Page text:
Harto, C., T. Kimell, D. Elcock, “Estimating Annual Water Consumption for Fossil Fuel Production in the Western US“, soon to be submitted to Environmental Science and Technology Letters.

Zemlick, K., V.C. Tidwell, B.L. Roberts and C.R. Castillo, Suitability assessment of non-potable water to meet the electricity generation demands in 2030, Journal of Contemporary Water Research and Education, 151, 95-105, 2013.

Yan, E.Y., V.C. Tidwell, C.W. King, M.A. Cook, Y.K. Demissie, C.B. Harto, M.S. Wigmosta, A. Coleman, T.K. Tesfa, B.D. Moreland, C.M. Zemlick and B.L. Roberts, “Impact of Future Climate Variability on ERCOT Themoelectric Power Generation“.

Tidwell, V.C., Passell, H.D., Moreland, B. and Castillo, C., 2011. Energy-Water Analysis of the 10-Year WECC Transmission Planning Study Cases, SAND2011-7281, Sandia National Laboratories, Albuquerque, NM.

Harto, C.B. and Yan, Y.E., 2011, Analysis of Drought Impacts on Electricity Production in the Western and Texas Interconnections of the United States, ANL/EVS/R-11/14, Argonne National Laboratory, Argonne, IL.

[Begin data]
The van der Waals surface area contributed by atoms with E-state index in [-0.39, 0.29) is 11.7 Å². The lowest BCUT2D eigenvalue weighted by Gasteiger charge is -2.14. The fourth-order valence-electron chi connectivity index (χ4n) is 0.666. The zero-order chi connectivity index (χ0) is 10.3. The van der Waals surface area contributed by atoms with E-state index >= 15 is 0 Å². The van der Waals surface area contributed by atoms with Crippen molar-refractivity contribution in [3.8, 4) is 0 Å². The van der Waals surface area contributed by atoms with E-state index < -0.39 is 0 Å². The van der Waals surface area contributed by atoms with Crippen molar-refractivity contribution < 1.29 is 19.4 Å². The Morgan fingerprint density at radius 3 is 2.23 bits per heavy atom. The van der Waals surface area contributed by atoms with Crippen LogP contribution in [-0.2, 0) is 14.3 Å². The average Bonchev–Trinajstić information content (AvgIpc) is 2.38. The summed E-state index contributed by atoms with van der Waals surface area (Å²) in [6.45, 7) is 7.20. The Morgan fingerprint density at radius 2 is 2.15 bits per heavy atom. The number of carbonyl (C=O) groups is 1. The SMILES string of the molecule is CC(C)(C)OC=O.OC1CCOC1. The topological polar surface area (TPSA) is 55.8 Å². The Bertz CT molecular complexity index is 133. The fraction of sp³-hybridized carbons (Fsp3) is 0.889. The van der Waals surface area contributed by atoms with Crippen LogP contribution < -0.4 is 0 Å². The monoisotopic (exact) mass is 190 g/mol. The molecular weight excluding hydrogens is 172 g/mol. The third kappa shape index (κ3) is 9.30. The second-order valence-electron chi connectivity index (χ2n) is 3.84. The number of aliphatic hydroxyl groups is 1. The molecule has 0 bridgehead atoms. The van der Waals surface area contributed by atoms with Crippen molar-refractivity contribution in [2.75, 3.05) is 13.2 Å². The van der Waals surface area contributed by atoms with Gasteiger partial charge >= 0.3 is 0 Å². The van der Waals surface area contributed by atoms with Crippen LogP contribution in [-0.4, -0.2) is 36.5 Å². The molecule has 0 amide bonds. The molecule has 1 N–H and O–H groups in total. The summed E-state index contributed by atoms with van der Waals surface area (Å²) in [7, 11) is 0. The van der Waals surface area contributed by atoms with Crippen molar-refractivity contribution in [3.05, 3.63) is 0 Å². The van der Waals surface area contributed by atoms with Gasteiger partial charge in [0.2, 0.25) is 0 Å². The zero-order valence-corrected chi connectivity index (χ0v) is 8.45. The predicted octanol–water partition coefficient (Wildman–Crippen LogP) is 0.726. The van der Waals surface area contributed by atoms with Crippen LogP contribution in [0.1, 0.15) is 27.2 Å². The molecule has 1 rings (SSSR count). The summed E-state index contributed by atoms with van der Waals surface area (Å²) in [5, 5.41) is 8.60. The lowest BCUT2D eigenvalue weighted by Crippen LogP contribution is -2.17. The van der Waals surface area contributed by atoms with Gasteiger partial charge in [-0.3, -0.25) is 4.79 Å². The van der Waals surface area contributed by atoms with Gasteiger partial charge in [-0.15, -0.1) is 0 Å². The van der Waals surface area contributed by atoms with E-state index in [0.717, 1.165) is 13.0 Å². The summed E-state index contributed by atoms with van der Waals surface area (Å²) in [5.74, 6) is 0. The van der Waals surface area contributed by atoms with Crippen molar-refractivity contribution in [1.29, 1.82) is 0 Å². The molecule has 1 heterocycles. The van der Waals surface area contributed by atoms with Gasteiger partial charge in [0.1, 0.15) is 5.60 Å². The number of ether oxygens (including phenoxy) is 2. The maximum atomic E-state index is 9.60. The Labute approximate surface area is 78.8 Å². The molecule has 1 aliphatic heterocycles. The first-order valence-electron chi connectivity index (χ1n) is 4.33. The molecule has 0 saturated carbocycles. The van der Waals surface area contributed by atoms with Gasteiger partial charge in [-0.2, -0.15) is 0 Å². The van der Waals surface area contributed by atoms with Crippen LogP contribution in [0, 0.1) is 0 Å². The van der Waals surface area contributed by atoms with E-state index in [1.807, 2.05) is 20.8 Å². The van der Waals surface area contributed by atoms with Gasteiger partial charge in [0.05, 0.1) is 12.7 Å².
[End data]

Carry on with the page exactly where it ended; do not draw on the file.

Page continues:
Conference Presentations

Yan, E., Gaspar, J., Tidwell, V., Wigmosta, M., and King, C., Impacts of Potential Future Drought on Thermoelectricity Generation, Groundwater Protection Council Annual Forum 2013, St. Louis, Missouri, September 23-25, 2013.

Yan, E., Wigmosta, M., Tidwell, V., and King, C., Impacts of Potential Future Droughts on Electricity Generation, Abstract H11J-1277, presented at 2012 Fall Meeting, AGU, San Francisco, Calif., December 9-13 2013.

Harto, C.B., 2012, “Energy and Water in the Western and Texas Interconnections,” presented at the DOE Electric Reliability and Drought Workshop, Denver, CO, July 25-26.